How Not to do Tech Writing

rogersgeorge on February 8th, 2018

I dare say this Boomerangs comic speaks for itself…

Do I need to belabor the point? Tech writing should be so plain and clear that you don’t notice the writing! Send for that five critical techniques for good writing document I mention in the column on the right if you don’t believe me, or if you want some good advice.

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In which I wax philosophical

rogersgeorge on November 6th, 2011

I often post about removing extra verbiage from your writing. No one has mentioned it, so I will: If you take everything out, you end up with plain, non-conversational, maybe boring prose.

That’s correct. I approve of writing that’s not awash with waves of superfluous locutions.

My goal is to teach you how to write prose that nobody pays attention to. You want them to think about the subject, not about you, not about the writing. Do not to distract your reader.

“But what fun is that?” you ask. “How will they identify with me as a fellow human?” “Don’t I want my reader to feel connected with me?”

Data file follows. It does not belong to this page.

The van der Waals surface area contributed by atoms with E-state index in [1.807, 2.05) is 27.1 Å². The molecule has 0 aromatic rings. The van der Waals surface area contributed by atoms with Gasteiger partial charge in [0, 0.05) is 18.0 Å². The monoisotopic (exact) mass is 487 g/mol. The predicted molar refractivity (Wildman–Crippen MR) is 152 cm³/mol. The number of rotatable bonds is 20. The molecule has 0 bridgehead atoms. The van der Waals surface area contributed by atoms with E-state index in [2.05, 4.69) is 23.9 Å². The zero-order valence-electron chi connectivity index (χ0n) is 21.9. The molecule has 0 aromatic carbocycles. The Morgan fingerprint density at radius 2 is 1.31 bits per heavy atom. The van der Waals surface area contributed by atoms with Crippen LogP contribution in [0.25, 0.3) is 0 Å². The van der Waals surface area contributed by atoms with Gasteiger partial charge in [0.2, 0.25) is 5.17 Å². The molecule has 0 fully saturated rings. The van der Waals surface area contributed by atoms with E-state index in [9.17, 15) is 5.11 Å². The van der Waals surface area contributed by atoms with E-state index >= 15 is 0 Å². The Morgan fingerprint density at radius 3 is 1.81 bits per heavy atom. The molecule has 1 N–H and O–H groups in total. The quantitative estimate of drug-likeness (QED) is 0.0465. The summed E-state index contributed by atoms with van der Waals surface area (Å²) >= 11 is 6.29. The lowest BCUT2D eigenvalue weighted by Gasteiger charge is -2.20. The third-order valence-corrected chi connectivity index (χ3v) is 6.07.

You have a point. Under some circumstances you want your reader to think about you, to get a feeling of conversation, fellowship, company. Here is the philosophical question—When do you want these things? Unlike Plato, I’ll tell you straight out:

Plato in conversation

Think about your readership and the document you are writing. If it’s expository and all business, go for plain. If your writing is supposed to be entertaining, such as a blog, an editorial, a novel, a poem, a love letter, then those extra words that add atmosphere and flavor are appropriate. That’s why you occasionally see a conversational tone in this site. However, I make a conscious effort never to waste my words—I want to be a good example; you won’t find me breaking my own rules very often, and I always do it on purpose.

Be friendly when you need to be, but don’t go overboard.